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Glavproektkomplekt LLC is a modern engineering company that implements projects in oil, gas, chemical, nuclear and defense industries in Russia.

Founded in 2009, our organization has acquired extensive experience in cooperation with major representatives of the Russian fuel and energy complex.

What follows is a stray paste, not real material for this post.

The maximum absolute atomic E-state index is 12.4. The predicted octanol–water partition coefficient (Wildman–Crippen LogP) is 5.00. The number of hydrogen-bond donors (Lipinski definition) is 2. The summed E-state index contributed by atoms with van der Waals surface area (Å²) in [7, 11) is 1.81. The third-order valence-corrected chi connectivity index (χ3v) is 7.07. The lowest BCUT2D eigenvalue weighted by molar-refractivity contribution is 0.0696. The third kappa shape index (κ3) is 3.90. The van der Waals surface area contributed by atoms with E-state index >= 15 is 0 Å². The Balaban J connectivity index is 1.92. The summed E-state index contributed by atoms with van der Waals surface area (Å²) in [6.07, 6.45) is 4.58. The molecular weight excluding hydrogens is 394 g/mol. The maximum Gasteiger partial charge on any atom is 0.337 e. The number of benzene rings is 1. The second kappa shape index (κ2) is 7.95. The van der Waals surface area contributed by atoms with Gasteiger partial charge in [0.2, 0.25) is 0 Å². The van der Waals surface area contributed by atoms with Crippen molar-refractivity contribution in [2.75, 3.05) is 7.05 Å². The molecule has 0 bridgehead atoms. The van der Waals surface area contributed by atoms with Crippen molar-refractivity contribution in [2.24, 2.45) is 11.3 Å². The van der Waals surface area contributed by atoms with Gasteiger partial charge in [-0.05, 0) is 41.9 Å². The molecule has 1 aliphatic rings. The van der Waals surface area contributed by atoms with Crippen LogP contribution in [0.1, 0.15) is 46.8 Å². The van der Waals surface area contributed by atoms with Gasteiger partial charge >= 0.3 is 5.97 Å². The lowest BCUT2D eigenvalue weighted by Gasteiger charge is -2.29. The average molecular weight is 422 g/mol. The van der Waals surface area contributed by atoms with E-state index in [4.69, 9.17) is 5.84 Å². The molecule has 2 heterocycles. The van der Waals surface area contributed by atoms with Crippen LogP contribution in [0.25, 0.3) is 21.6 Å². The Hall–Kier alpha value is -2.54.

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The majority of foreigners, who visited Russia during the FIFA 2018 World Cup, were thrilled with what they saw and experienced in the country. They were thrilled to see Russia that was so much different from what their media was making them to believe. The level of organization of the tournament in Russia was superb indeed: no incident was reported, not a single brawl occurred. Nikolskaya Street, where most fans gathered, became the street of global peace and the main street of the world. The goal of the organizing committee was to show foreigners Russia's best side, to make them remember their time in Russia and have unforgettable impressions. Today, one can say for certain: the goal has been achieved. The 2018 World Cup has changed Russia's imaged for the better in the whole world. The performance of the Russian football team at the tournament became an important addition to the organization of the whole event. Few in Russia could even think that the national football team could exit the group, reach the 1/8 finals and even leave Spain behind on the way. Even when Russia lost to Croatia in a series of penalty kicks, the whole nation was infinitely grateful to their footballers for their amazing achievement. Ratings of broadcasts of playoff matches with the participation of the Russian national team were comparable with the ratings of president's New Year speech. The World Cup has given Russia not only 12 stadiums that hosted the games, but also almost a hundred smaller arenas throughout the European territory of the country. They will be used for  children's sports schools.New airport terminals, renovated roads and streets, the experience of thousands of people who were involved in the organization of the world's biggest event has become the precious legacy that football has given Russia. The whole world has finally got a chance to see Russia as an open and hospitable country, and we would like to hope that many foreign fans would like to come to Russia again and bring their families along. It is worthy of note that all foreigners having FAN IDs for the 2018 World Cup will not need to get the Russian visa if they wish to visit Russia again before the end of 2018. The 2018 World Cup cost Russia more than $14 billion. The financial results of the tournament  have not been calculated yet, but one can already say that the income that Russia has received was a lot lower than the spending. However, profit is not the most important thing, and Russia did not have the goal to make as much as possible from football. Russian football fans bought the largest amount of tickets - 900,000 of 2.4 million. Surprisingly, American fans come next - they bought 89,000 tickets. The list continues with Brazil - 72,500 tickets, Colombia - 65,200, Germany - 62,500, Mexico - 60,300, Argentina - 54,000, Peru - 43,600, China - 40,300, Australia - 36,400, and England - 32,400.The number of European visitors was unexpectedly low. Having been zombified by the media, many British and French fans preferred to stay home and watch the games on TV. Yet, the number of American visitors was higher than expected. Financial results of the 2018 World Cup will follow soon, although experts say that the football tournament has contributed from 0.2 to 1 percent of GDP to the Russian economy. The infrastructure created for the competition and the subsequently growing tourist flow can bring an additional 120-180 billion rubles to Russia's GDP annually for the next five years.Given that Russia's GDP amounted to about 92 trillion rubles last year, these expected revenues will simply be invisible and fit within the error margin. The spending of 1.2 trillion rubles that Russia has incurred during seven years of preparations for the event is just as insignificant.